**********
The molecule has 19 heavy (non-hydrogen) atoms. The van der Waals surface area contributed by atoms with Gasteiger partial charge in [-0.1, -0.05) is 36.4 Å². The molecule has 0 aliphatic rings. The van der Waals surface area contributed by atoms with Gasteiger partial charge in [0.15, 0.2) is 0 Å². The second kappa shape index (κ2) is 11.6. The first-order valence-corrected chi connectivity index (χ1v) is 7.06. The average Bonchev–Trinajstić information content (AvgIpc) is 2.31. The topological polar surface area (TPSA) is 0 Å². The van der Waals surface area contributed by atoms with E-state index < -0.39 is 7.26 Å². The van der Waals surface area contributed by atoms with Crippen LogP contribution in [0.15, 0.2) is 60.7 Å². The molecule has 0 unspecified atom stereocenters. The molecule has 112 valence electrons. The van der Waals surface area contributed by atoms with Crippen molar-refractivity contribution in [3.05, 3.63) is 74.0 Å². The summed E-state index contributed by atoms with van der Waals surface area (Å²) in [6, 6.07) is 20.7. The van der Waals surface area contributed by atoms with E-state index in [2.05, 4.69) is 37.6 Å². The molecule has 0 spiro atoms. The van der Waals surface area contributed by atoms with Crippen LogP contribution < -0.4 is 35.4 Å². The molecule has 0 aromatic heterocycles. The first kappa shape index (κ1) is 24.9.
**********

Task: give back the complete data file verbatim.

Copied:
The molecule has 19 heavy (non-hydrogen) atoms. The van der Waals surface area contributed by atoms with Gasteiger partial charge in [-0.1, -0.05) is 36.4 Å². The molecule has 0 aliphatic rings. The van der Waals surface area contributed by atoms with Gasteiger partial charge in [0.15, 0.2) is 0 Å². The second kappa shape index (κ2) is 11.6. The first-order valence-corrected chi connectivity index (χ1v) is 7.06. The average Bonchev–Trinajstić information content (AvgIpc) is 2.31. The topological polar surface area (TPSA) is 0 Å². The van der Waals surface area contributed by atoms with E-state index < -0.39 is 7.26 Å². The van der Waals surface area contributed by atoms with Crippen LogP contribution in [0.15, 0.2) is 60.7 Å². The molecule has 0 unspecified atom stereocenters. The molecule has 112 valence electrons. The van der Waals surface area contributed by atoms with Crippen molar-refractivity contribution in [3.05, 3.63) is 74.0 Å². The summed E-state index contributed by atoms with van der Waals surface area (Å²) in [6, 6.07) is 20.7. The van der Waals surface area contributed by atoms with E-state index in [2.05, 4.69) is 37.6 Å². The molecule has 0 spiro atoms. The van der Waals surface area contributed by atoms with Crippen LogP contribution < -0.4 is 35.4 Å². The molecule has 0 aromatic heterocycles. The first kappa shape index (κ1) is 24.9.